JUNEAU, Alaska – U.S. Sen. Lisa Murkowski's campaign declared she's headed for re-election, saying her rival's unverified voter fraud claims and frivolous challenges of write-in ballots are pointing to his desperation.
Murkowski, whose hopes for another term hinge on her winning a write-in effort, undisputedly held 89.8 percent of that vote with 45,132 ballots counted so far. That's enough for her campaign to feel she's poised to win, in spite of thousands of outstanding ballots yet to be uncounted and a pending legal case.
Another 9.5 percent of write-in ballots were challenged, though most of those were counted toward Murkowski's tally — coming on objections over misspellings or penmanship.
Shortly after the second day of write-in ballot counting began on Thursday, a Miller observer challenged a vote for Murkowski that appeared to have her name spelled and printed correctly, though the "L'' in "Lisa" was in cursive handwriting. Later, at least 10 ballots in which Murkowski's name appeared readable were challenged, including one in which the vote read: "Lisa Murkowski Republican."
Miller's campaign said observers are simply challenging votes that don't meet the strict letter of the law — including those with minor misspellings of Murkowski's name or those with legibility or penmanship issues.
"The Murkowski campaign can say whatever it wants," Chip Gerhardt, a Miller observer and attorney sent to the state by the National Republican Senatorial Committee. "What's going on here, our focus is on following the law."
Murkowski spokesman John Tracy sees it this way: "What this says to us is, they're simply trying to delay the inevitable."
The law calls for write-in ballots to have the oval filled in and either the candidate's last name or the name as it appears on their declaration of candidacy scrawled in — in this case, either "Murkowski" or "Lisa Murkowski."
But the state is using discretion to discern voter intent, pointing to prior case law as their basis in doing so. State Division of Elections director Gail Fenumiai, the final arbiter in the counting process, said if the name is phonetic to Murkowski or there are minor misspellings, she's counting it for Murkowski. It's an effort aimed at not disenfranchising any voters.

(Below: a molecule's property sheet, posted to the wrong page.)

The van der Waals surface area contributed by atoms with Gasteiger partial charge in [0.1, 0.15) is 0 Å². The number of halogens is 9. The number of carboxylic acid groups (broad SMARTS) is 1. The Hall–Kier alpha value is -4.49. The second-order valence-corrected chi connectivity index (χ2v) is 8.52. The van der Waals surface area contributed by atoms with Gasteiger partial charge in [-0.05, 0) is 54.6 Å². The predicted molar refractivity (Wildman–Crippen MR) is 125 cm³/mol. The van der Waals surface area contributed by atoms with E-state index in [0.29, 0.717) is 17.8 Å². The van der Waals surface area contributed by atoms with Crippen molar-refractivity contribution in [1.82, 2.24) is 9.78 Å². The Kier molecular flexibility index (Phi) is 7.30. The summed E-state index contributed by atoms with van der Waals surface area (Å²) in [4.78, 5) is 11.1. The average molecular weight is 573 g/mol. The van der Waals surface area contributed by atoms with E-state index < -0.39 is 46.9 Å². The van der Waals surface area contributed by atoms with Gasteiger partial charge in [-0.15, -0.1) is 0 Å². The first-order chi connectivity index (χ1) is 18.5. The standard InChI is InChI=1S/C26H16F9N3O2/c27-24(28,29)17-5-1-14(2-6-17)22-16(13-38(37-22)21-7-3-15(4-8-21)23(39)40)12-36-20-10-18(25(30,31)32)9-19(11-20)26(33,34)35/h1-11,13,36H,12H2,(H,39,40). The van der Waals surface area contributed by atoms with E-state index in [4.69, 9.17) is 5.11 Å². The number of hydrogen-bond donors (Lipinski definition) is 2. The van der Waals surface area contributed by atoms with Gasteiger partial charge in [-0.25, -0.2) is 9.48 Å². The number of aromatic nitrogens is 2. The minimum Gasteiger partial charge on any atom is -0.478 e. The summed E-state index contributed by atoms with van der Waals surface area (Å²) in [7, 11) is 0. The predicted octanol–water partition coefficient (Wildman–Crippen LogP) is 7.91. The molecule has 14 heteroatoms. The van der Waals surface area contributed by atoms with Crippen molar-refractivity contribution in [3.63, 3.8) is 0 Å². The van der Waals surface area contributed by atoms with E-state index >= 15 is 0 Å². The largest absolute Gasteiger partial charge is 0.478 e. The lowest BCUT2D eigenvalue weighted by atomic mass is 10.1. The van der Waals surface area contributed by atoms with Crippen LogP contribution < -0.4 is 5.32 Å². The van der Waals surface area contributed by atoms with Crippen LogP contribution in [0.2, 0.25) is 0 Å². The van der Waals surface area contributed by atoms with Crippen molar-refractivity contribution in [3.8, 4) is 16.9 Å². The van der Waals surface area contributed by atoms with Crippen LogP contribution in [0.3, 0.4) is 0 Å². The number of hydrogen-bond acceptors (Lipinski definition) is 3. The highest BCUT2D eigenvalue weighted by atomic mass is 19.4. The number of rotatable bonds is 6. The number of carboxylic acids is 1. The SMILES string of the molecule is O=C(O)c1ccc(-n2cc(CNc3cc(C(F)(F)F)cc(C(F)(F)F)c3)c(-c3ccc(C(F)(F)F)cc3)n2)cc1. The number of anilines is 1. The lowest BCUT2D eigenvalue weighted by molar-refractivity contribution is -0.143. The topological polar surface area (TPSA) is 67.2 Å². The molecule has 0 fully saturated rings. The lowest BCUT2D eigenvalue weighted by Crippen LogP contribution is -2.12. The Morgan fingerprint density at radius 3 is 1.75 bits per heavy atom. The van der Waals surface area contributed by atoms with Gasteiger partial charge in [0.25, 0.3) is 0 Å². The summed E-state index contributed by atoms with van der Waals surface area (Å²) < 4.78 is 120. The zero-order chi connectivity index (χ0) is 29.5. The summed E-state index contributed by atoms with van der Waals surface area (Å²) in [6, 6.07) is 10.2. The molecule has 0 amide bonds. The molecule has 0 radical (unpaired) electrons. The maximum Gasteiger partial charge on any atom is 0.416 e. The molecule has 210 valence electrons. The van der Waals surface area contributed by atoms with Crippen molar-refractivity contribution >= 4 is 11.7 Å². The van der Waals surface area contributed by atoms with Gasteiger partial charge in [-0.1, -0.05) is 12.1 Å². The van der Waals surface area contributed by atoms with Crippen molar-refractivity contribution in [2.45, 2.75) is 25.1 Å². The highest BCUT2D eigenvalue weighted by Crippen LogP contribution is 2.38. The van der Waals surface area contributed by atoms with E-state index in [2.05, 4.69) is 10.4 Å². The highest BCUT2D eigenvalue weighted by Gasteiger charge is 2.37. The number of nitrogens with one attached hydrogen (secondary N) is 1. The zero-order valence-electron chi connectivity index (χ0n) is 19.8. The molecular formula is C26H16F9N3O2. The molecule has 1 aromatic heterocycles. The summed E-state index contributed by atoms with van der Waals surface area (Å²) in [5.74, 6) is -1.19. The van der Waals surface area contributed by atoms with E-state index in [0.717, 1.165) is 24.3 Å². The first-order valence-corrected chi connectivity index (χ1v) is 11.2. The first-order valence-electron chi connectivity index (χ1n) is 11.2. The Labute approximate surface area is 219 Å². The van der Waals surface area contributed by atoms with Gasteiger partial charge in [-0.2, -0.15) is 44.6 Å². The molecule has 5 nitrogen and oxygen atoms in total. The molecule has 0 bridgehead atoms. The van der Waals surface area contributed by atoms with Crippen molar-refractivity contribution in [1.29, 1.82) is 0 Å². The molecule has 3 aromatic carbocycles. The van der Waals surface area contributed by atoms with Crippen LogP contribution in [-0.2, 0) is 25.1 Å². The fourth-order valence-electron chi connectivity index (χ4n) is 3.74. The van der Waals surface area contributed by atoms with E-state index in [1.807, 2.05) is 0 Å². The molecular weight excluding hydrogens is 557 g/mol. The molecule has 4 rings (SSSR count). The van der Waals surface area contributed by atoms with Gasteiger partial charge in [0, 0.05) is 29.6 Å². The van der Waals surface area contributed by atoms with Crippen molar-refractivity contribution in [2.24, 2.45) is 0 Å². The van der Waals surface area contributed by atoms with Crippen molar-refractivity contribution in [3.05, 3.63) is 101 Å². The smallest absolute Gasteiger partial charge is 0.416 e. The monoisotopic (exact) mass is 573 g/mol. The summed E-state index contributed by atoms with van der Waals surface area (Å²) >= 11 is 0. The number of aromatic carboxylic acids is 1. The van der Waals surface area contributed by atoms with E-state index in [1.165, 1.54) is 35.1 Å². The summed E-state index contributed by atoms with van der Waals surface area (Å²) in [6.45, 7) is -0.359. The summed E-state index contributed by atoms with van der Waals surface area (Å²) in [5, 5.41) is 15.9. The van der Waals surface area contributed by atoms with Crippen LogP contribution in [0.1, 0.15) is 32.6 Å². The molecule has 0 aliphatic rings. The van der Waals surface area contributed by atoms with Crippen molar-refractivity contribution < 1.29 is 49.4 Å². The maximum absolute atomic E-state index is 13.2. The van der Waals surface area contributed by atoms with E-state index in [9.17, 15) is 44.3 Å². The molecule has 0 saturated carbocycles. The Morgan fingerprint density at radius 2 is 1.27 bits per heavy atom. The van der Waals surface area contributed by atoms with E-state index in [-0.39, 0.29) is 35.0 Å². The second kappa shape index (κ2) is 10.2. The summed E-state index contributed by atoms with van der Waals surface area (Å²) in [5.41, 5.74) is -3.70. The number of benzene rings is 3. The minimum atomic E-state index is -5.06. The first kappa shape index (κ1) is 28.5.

The percentage of challenged votes is key: If a judge agrees that they don't meet the legal standard of votes for Murkowski and tosses them aside, Miller's camp says it would make the race very tight, possibly forcing a recount.
Murkowski attorney Ben Ginbserg countered that case law makes clear this is a state that heavily favors voter intent.
Miller has filed a federal lawsuit, seeking to bar the state from counting ballots that do not meet the standards set out in law. Briefings in the matter are set for next week.
The case law that state officials and Ginsberg point to does not refer to a write-in campaign but to the marking of ballot ovals, and it gives weight to voter intent.
Edward Foley, an election law scholar and law professor at Ohio State University, sees where a valid argument could be made by either side.
"I can see a judge easily saying there's no wiggle room under the statute or there's a little wiggle room but not a lot," he said. Some courts in election matters have taken a "tough luck," rules-are-rules approach, he said, while others have proved more lenient to keep voters from being disenfranchised.
Also Thursday, a strategist for Miller, Floyd Brown, raised the specter of voter fraud and intimidation but offered little proof of this, prompting Murkowski campaign manager Kevin Sweeney to cast it as "desperation" in the face of current numbers.
More than 92,900 write-in ballots have been cast in the race, with thousands of absentee and questioned ballots still coming in or yet to be addressed. Write-ins led Miller by a margin of 10,799 as of Wednesday night.
The write-in count could extend into the weekend.